Over at Astronomy Blog Stuart is currently working on a project to define an xml-based schema which could be used by the various institutions and organisations running the world’s professional telescopes to release information about their observing. The idea would be that people, from amateurs to other professionals, from schools to planetarium developers, could take this schema and use it in their applications to give people a better appreciation of the work of the professionals and further open up the skies to our curious gaze.
There are a myriad of benefits to such an appraoch, the main one being that it will be easier to collaborate globally on projects, particularly those which can be aided by numerous observations and ancilliary data. It could also encourage a greater understanding of the sky: imagine a mashup that took live telescope data and fed it through to Google Sky taking you straight to the nebula they were observing, and then bringing in data from other external sources to tell you what we know already and what we might find out in the future. Imagine then printing the sky chart out and going and finding it yourself with your telescope or binoculars. I’m sure at the moment this sounds more appealing to the geeks, but I think it could also be a valuable tool for, for example, school science lessons where real observing, for obvious reasons, is difficult to arrange.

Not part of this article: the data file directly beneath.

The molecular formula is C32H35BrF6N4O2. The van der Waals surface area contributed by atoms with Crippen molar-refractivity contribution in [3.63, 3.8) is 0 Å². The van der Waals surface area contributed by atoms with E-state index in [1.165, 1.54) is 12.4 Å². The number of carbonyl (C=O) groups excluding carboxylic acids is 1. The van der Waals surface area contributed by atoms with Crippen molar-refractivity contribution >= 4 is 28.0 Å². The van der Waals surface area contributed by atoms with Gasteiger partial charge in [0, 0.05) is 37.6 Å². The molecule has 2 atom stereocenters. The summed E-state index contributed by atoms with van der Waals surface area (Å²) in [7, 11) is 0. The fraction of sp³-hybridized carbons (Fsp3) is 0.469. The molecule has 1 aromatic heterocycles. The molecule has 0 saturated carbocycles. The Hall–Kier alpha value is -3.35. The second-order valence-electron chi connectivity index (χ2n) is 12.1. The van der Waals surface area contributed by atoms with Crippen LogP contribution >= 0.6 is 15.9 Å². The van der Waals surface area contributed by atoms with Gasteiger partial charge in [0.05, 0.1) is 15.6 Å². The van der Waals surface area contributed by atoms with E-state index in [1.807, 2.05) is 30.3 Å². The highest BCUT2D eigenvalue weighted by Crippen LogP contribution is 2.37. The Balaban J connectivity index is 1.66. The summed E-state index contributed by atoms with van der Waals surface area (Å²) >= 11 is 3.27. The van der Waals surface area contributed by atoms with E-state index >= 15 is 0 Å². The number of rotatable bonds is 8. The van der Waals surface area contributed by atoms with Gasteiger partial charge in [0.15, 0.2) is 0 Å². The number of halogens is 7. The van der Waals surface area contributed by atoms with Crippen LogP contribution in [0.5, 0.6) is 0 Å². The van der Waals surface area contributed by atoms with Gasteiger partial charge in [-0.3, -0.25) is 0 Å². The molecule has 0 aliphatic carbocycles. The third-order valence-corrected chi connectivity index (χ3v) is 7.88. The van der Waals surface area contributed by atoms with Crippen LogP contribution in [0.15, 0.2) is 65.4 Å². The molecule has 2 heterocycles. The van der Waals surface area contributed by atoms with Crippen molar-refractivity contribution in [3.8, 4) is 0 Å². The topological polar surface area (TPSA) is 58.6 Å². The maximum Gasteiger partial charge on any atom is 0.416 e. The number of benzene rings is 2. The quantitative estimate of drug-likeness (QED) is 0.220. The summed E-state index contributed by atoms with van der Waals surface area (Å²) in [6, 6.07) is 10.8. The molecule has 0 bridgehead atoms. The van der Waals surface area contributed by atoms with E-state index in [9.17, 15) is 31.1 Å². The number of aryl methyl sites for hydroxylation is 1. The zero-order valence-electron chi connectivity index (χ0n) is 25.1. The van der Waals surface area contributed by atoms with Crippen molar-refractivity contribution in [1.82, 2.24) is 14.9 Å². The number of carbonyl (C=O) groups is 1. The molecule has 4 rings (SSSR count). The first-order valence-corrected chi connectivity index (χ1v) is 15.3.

It seems like an excellent idea and I’ll be watching future developments.